The most significant retirement legislation in more than a decade is now law. Yet, it may fall short in one of its principal aims: expanding the pool of people who can save for retirement via a workplace plan.
At least 25% of those working in the private sector can't save in a retirement plan such as a 401(k) because their employer doesn't sponsor one, according to John Scott, director of retirement savings at The Pew Charitable Trusts, a non-partisan research group.
That's significant since workers are 15 times more likely to save for retirement when they can do so at the workplace using payroll deduction, according to the AARP Public Policy Institute.
However, the portion of the workforce without access to an employer-sponsored retirement plan has remained stubbornly stagnant over the past several decades.
The new law — the Secure Act, which President Donald Trump signed into law Dec. 20 — offers new tax incentives, expanded rules around part-time workers and a type of retirement-plan structure meant to make it easier for small employers to offer them. The measures are all aimed at encouraging more employers to adopt a 401(k) plan and enticing more people to join an existing plan.
Some retirement policy experts don't believe the changes will amount to much.
"Secure has been characterized by some as a sweeping overhaul of the system. That's an overstatement," said Mark Iwry, former deputy assistant secretary for retirement and health policy at the U.S. Treasury Department during the Obama administration.
"It is constructive, and certainly a more substantial package than any retirement legislation since the 2006 Pension Protection Act, but it's bits and pieces — incremental rather than a sweeping or fundamental improvement," Iwry said.
Several state and federal lawmakers are increasingly considering ways to address the lack of 401(k) coverage. Both the federal government and state governments view the lack of retirement savings as a looming drain on their financial coffers, as retirees will need to tap more public services such as Medicaid.
An analysis conducted by the Joint Committee on Taxation suggests the Secure Act will have a muted impact, according to Aron Szapiro, the director of policy research at investment research firm Morningstar. The JCT estimates the portions of the law aimed at expanding retirement savings will cost roughly $15 billion over a decade — or approximately $1.5 billion per year on an annualized basis.
That only represents around 1.5% of the federal government's total annual outlays for 401(k) and other defined-contribution plans, Szapiro said — which hints that not many additional people will join 401(k) plans and defer income taxes on their savings.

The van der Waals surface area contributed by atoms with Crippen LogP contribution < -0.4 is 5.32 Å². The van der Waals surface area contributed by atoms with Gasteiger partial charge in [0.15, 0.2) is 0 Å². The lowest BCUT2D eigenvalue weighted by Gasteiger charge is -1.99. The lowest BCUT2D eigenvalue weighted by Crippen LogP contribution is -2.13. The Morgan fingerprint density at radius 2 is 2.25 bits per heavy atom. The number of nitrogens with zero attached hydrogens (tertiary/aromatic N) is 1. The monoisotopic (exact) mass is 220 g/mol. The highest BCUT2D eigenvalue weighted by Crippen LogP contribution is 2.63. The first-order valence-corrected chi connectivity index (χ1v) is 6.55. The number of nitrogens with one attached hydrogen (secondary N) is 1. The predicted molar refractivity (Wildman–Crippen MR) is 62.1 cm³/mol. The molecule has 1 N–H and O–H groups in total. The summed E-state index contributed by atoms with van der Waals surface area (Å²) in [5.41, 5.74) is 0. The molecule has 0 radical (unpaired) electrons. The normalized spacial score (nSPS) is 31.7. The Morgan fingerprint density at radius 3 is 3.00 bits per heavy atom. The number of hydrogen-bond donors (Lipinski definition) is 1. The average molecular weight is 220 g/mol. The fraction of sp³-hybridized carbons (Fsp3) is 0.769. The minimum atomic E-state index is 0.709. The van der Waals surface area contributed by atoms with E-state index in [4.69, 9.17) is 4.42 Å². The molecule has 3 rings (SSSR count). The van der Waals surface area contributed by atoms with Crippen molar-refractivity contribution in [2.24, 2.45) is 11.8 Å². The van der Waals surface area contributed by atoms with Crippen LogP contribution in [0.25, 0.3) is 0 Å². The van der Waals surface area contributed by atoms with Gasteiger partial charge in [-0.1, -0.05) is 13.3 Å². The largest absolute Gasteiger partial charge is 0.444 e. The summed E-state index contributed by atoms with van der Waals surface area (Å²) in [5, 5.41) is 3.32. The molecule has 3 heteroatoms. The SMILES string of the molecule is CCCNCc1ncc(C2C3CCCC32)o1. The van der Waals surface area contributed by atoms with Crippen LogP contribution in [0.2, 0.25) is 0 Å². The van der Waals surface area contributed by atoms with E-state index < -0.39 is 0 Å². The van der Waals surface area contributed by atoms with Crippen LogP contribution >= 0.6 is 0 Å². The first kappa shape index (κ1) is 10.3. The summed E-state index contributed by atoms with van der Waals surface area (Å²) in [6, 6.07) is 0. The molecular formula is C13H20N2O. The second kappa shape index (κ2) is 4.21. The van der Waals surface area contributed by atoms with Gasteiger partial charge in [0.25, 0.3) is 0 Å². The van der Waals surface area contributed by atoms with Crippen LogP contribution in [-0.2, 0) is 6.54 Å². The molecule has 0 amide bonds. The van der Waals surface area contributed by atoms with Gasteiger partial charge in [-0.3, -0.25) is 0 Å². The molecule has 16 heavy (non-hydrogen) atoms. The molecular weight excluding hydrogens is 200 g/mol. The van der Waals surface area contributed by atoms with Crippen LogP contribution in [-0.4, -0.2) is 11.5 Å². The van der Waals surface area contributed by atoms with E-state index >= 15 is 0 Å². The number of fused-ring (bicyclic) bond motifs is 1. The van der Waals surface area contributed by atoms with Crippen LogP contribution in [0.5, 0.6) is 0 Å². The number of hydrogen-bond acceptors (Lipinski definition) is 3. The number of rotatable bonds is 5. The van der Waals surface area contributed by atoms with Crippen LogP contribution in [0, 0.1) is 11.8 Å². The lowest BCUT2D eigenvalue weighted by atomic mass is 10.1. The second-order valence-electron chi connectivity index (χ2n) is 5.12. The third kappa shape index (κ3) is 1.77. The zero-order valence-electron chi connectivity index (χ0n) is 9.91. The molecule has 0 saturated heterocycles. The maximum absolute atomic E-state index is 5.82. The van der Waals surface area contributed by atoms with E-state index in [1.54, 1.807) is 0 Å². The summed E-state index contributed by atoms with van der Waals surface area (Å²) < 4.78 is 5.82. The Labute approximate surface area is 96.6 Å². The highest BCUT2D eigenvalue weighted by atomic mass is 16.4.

One measure of the Secure Act increases a tax credit available to small employers that adopt a new 401(k) or other workplace plan, to a maximum of $5,000 annually for three years. The law also offers a $500 tax credit for employers that automatically enroll employees into a retirement plan.
There's evidence that new tax incentives don't motivate retirement savings to a large degree. The Economic Growth and Tax Relief Reconciliation Act of the early 2000s made tax treatment of retirement savings much more generous, including a substantial increase in 401(k) contribution limits, but didn't result in much new plan participation or plan creation, Szapiro said.
The U.S. has "already pretty much put the accelerator all the way down on tax incentives" for retirement plans, he said.
The bill also requires business owners to allow part-timers who have worked 500 hours at the job in each of the last three years to be able to contribute to a 401(k) — equating to roughly two hours a day, five days a week. The law already required this for part-timers working 1,000 hours annually.
However, the law doesn't require businesses to offer the same perks to part-timers that full-time workers receive, such as a match or profit-sharing 401(k) contribution. That could limit participation.
Employers could also reshuffle their staffing in ways disadvantageous for part-timers in order to avoid the new requirement, which could come with additional administrative and other costs, said Jack Towarnicky, executive director of the Plan Sponsor Council of America.
"People will re-evaluate what it is they're doing in terms of how they deploy their workforce," Towarnicky said.
Perhaps the most significant of the Secure Act's measures is one allowing small employers to band together to form a common retirement plan. This would provide savings for employees on things such as investment fees and may save on some administrative costs for employers due to greater economies of scale, according to retirement experts.
While such plans, called open multiple employer plans, are not an insignificant development, they "don't go that far beyond what you can do under current law in reducing costs of plan sponsorship for small employers," said Iwry, a nonresident senior fellow at the Brookings Institution.
In other words, the incentive to start a new plan may not be especially large in a business owner's eyes.
Some policy experts see so-called auto-IRA programs begun in six states — California, Connecticut, Illinois, Maryland, New Jersey and Oregon — as a road map for more effective policy. The fledgling programs require all businesses of a certain size to offer a workplace retirement plan, whether an option like a 401(k) or a state-run individual retirement account. Employers would only have responsibility for automatically enrolling workers into these accounts and facilitating payroll deduction.
Around 30 million to 40 million working families would be auto-enrolled in such programs if it were offered nationally, according to Iwry, who said the concept has gained more support in recent years.